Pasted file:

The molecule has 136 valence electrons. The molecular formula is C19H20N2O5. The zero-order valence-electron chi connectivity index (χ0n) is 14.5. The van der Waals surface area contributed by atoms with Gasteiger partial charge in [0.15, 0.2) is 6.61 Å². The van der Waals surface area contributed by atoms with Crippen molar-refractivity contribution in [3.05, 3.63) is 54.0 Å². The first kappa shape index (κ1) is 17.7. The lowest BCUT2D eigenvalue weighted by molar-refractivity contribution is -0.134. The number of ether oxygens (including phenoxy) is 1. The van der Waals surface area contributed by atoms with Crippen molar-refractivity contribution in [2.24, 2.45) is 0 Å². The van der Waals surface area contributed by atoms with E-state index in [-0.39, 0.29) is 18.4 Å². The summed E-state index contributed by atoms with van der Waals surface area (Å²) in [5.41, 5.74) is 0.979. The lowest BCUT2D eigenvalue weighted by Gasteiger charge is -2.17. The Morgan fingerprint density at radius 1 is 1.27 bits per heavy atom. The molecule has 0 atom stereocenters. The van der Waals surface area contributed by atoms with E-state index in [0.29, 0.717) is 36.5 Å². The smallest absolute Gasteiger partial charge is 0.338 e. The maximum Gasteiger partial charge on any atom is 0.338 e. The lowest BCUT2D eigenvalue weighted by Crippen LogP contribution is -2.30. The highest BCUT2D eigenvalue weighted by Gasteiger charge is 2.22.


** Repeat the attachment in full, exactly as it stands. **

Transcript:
The molecule has 136 valence electrons. The molecular formula is C19H20N2O5. The zero-order valence-electron chi connectivity index (χ0n) is 14.5. The van der Waals surface area contributed by atoms with Gasteiger partial charge in [0.15, 0.2) is 6.61 Å². The van der Waals surface area contributed by atoms with Crippen molar-refractivity contribution in [3.05, 3.63) is 54.0 Å². The first kappa shape index (κ1) is 17.7. The lowest BCUT2D eigenvalue weighted by molar-refractivity contribution is -0.134. The number of ether oxygens (including phenoxy) is 1. The van der Waals surface area contributed by atoms with Crippen molar-refractivity contribution in [2.24, 2.45) is 0 Å². The van der Waals surface area contributed by atoms with E-state index in [-0.39, 0.29) is 18.4 Å². The summed E-state index contributed by atoms with van der Waals surface area (Å²) in [5.41, 5.74) is 0.979. The lowest BCUT2D eigenvalue weighted by Gasteiger charge is -2.17. The Morgan fingerprint density at radius 1 is 1.27 bits per heavy atom. The molecule has 0 atom stereocenters. The van der Waals surface area contributed by atoms with E-state index in [0.29, 0.717) is 36.5 Å². The smallest absolute Gasteiger partial charge is 0.338 e. The maximum Gasteiger partial charge on any atom is 0.338 e. The lowest BCUT2D eigenvalue weighted by Crippen LogP contribution is -2.30. The highest BCUT2D eigenvalue weighted by Gasteiger charge is 2.22.